By Julien Happich, Contributing Technical Editor
According to a report from Korean IT newsmedia etnews, Samsung Electronics is planning to release application processors specifically aimed at car OEMs, potentially competing with established automotive chip providers such as NXP, Renesas, and Infineon but also with newcomers in the automotive space such as Intel and Qualcomm.
Leveraging its unique competitive edge in smartphone chip design and production, Samsung could make the competition intensify, notes the report, adding that the company’s System large-scale integration (LSI) Business Department in its Device Solution Division is developing an automotive application processor dubbed “Exynos Auto” for which it could establish a mass-production facility by the end of 2018.
The new chip would target major customers such as Audi and Harman, the latter being a subsidiary of Samsung.
According to the report, Exynos Auto would be used mostly for infotainment systems, digital dashboards, and HUDs (Head-Up Display) and in this respect, it is being developed with the aim to satisfy ASIL (Automotive Safety Integrity Level) B out of ISO 26262, an international standard for safety of automotive features.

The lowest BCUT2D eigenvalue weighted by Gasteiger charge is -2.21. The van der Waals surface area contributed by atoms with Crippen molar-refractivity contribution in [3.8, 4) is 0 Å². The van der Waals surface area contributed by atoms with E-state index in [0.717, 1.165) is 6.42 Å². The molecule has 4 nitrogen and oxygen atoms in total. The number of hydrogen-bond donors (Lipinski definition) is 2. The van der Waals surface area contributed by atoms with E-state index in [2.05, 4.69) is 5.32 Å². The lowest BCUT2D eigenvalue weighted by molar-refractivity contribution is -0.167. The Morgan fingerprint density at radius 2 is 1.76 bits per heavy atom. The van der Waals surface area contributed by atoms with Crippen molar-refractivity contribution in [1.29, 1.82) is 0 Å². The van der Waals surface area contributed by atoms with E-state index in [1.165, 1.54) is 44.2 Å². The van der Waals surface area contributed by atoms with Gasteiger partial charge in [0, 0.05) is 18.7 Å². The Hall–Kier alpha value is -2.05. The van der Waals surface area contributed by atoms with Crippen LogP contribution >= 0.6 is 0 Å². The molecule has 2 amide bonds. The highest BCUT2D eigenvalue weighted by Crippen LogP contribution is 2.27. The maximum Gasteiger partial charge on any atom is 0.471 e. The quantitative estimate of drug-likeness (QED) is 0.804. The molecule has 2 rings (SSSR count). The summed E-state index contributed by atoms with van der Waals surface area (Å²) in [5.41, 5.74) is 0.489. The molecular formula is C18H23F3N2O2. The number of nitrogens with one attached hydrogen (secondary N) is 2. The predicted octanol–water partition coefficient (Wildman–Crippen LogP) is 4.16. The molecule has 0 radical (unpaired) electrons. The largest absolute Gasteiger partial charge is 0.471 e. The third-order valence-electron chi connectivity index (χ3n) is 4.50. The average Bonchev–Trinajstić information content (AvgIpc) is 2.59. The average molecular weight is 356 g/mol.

Samsung’s System large-scale integration (LSI) Business Department once supplied Smartphone APs to Audi in January of 2017 after modifying them, reports etnews, and Exynos Auto’s operation conditions, safety, and production maintenance period would be developed solely for cars.
Early generations of Exynos Auto will be the first Samsung APs to have a Neural Processing Unit (NPU) block to artificial intelligence-based algorithms for signal analysis from different sensors around the car, adds the report. The new AP could be used in ADAS (Advanced Driver Assistance Systems) to recognize lanes and obstacles more efficiently. The Exynos Auto is also expected to have an LTE modem for cloud connectivity.
If so, Samsung Electronics would be likely to compete with Qualcomm, trying to displace its chips from Audi’s cars in which they are being designed.
This article originally appeared on eenewseurope. It is published here with permission.